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11/21/2014

Full scribble

I'm feeling reflective today. Maybe it's because this morning I had a moment of perfect happiness with Ben, watching his face uncrumple from sleep as he rubbed his eyes with his fists — such a thoroughly little-kid move that I haven't stopped smiling yet. Maybe it's because Charlie turns ten next week, his birthday coming hard on the heels of World Prematurity Day, when I spend the day thinking, I almost missed this. So many do. (No, I cannot explain this picture. Why are we not holding him?) Maybe it's because a friend pointed me to the latest papal finger-wagging about IVF, and I realized I just couldn't muster much indignation. Which is weird. I'm generally up for taking the Popemobile for a spin. This time around I feel quieter.

I made myself cry in the shower imagining the things I'd say if we took turns at the Thanksgiving table expounding on our gratitude. We don't, so I'll just stare really hard at each child in his turn. I'll touch my earlobe discreetly to remind Charlie not to bellow. I'll gently daub at the gravy Ben will have splashed into his ears. When I catch Paul's eye over the ruin the kids have made of the table, my look will say, Can you believe this? 

...

You know what's weird? Taking your walking, talking child for a tour of an IVF clinic. I was invited to an open house hosted by former doctors of mine who've struck out on a new venture, and I took Charlie with me for reasons of convenience. ...As I type that I hear such a strange echo of the 2003 infertility blogspace. The discussion of whether it was ever appropriate to take a child to a clinic with you was freighted with so much pain that I can't make light of it a decade on.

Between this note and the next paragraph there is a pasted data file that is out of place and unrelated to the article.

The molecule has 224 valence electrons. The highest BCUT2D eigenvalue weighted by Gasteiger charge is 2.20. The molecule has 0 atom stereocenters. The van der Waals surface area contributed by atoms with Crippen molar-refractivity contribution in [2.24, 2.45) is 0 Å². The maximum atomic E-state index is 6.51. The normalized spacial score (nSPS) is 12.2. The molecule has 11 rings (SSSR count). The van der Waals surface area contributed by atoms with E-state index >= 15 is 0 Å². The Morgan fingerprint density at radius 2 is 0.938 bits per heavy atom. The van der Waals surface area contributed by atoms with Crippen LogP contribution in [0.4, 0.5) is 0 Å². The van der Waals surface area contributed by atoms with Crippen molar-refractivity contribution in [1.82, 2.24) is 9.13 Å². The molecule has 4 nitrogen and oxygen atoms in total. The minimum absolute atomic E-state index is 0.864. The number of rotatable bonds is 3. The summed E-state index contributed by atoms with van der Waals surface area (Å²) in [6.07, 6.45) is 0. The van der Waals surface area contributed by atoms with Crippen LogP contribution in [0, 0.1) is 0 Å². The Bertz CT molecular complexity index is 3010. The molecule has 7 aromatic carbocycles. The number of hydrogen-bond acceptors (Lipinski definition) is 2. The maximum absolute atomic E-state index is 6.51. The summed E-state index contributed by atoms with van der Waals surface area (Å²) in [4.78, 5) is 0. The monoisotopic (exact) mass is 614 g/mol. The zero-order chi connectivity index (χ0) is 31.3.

Easy_bakeBut I can make light of this: you know what's even weirder? Taking your walking, talking child for a tour of an IVF clinic, repeatedly reminding him not to touch the microscope, the ultrasound machine, or whatever you call those Easy-Bake Ovens used by the embryologist. And introducing Charlie to a staffer, who turned to the doctor and asked, "Oh! Is he one of yours?" (Ha ha ha no.) And having myself introduced with a laugh as "our most spectacular failure." And making this crisp correction: "It's pronounced favorite patient." 

I don't know, it sort of feels like coming full circle at last. Or not as simple as a circle: It's more like I've come full scribble.

...

It's not like you forget it, the grind of infertility, once you've had children and distance. The best way I can describe it is that it's no longer who I am, but it's still who I have been. (It will never be who I was. I wonder if that's true for anyone.)

These concrete reminders surface every now and then. I cleaned out an old suitcase this summer, destined for a yard sale. In its outside zipper pocket I found an airline boarding pass. May 2004, the trip I took to the clinic where Charlie was conceived.

In the chilly basement closet where we store our wine, I found a package of old-school glass ampules, fertility drugs bought cheap from a pharmacy in Gibraltar. Why I didn't use them, I no longer remember — it was more than ten years ago. Why I didn't pass them along — well, I wonder that myself. Why I'd stashed them with the wine, I do not wonder at all.

This, I still had on my desk, unused in that last cancelled cycle

Hcg

I wrapped it in a pretty box to give to my former doctors as a clinic-warming present. The note I put inside the box: "Sprinkle liberally to ward off evil."

...

Eight cycles. Two kids. I wear them all around on the spot where the blood was drawn.

Tattoo

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